I'm hoping to get six months ahead in my writing, but for now at least I pretty much work month-to-month. I have a large file of ideas, and one of the things I do when I write a piece is I scan through my ideas file to see if any of those ideas tie in nicely with the piece I'm working on. Finding these connections is one of the pleasures of the work. It's also one of the reasons why my essays tend to be on the long side. 

4)  You recently considered starting a podcast... can you say anything about how that's going in these early stages?

Right now I'm considering recording some of my Mathematical Enchantments essays in audio format, for the sake of the vision-impaired and people who like me spend a lot of time driving. I'm not sure that qualifies as a podcast. In any case, I don't plan to do it unless more people say they'd actually like to listen to me reading my essays aloud.

I'm a big fan of podcasts and I'd love to get involved with one, but I don't think I'd want to do it on my own; the podcasts that I love the most (like RadioLab and Invisibilia) feature multiple voices and multiple points of view. Also, most of the ideas in my ideas file have a visual component --- I haven't got a supply of story ideas suited to oral presentation. Maybe in a few years I'll start to think more seriously about podcasting.

In the meantime, I'm planning to make some short videos about chip-firing, discrete probability, and generalized radix-systems, since the link between those topics is a really pretty story that hardly anyone knows. It ties in nicely with the "exploding dots" pedagogy that James Tanton has developed (partly inspired by a talk I gave over a decade ago, which in turn was based on Arthur Engel's "probabilistic abacus"); the World Math Project has adopted exploding dots for its inaugural year, so there should be some Jim Propp videos on chip-firing etc. when the World Math Project debuts in October 2017, if not sooner. You'll have a chance to not just hear me but see me talking about mathematical ideas that excite me.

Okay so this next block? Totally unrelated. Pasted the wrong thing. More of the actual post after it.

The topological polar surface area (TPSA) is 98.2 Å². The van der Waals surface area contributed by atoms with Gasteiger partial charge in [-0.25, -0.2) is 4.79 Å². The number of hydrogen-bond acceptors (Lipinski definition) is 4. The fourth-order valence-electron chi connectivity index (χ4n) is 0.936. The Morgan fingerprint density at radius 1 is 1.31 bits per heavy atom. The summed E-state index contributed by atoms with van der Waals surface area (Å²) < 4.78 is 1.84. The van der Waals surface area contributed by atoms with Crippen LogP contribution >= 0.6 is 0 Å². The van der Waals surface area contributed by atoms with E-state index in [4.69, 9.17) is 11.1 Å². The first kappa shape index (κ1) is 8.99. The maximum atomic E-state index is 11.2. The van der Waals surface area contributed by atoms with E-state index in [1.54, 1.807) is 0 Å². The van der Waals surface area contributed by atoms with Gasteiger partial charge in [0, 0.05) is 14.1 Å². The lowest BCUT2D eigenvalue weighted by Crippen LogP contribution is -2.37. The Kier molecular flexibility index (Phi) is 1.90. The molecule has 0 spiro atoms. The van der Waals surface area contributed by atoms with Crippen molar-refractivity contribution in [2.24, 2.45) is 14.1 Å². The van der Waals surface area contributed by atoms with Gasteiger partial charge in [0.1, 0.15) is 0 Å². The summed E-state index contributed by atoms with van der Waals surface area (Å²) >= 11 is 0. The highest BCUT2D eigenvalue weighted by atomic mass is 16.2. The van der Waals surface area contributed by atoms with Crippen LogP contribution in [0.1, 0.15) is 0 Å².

[...sounds fantastic! ]

5)  Any plans in your future to write a popular math volume, based on your blog (or other material)?

My blog posts double as drafts of chapters of books I hope to write someday. I'm too undisciplined (and busy) to write books one at a time the way most authors do, but I think once I've got ten years of essays written, I'll start tying them into thematically coherent bundles and writing some new material to bring specific themes to the fore. 

6)  What are some of your own favorite popular math reads, and/or books you'd recommend to others wishing to be 'enchanted' by math?

As a kid I enjoyed "One, Two, Three, Infinity" by George Gamow and several books by Isaac Asimov; as a teenager I enjoyed Martin Gardner and Carl Sagan; and in my twenties I enjoyed Douglas Hofstadter and Raymond Smullyan and Rudy Rucker. But that's all old stuff. I wish I'd kept up with the last thirty years of popular writing in mathematics, so that I could give a more up-to-date answer! 

7)  Professionally, what math problems/areas are you currently most interested in, or working on?

I spread myself pretty thin (more than I think is wise, professionally), and am usually thinking about a dozen or more problems in rotation. Right now many of these problems are about iterative processes of a combinatorial nature. One example concerns something called Bulgarian Solitaire that I learned about from a Martin Gardner column. Arrange n objects into piles, and create a new pile by taking one object from each old pile. Do this again. And again. Here's the new bit: Each time you do it, write down the number of piles. As time goes to infinity, the average of the numbers you've written down converges to a particular number that (unsurprisingly) depends on n but (surprisingly) does not depend on the original way in which you arranged the objects into piles. (Compare what you get starting from 6+2 with what you get starting from 5+3, for instance; in both cases the average number of piles converges to 3.5 over time.) There are lots of phenomena like this all over combinatorics.


Wow! sounds like we have a lot to look forward to coming from you Jim. Thanks for taking time to tell us a little about yourself and what may be coming down the pike.
Again folks you don't want to miss out on: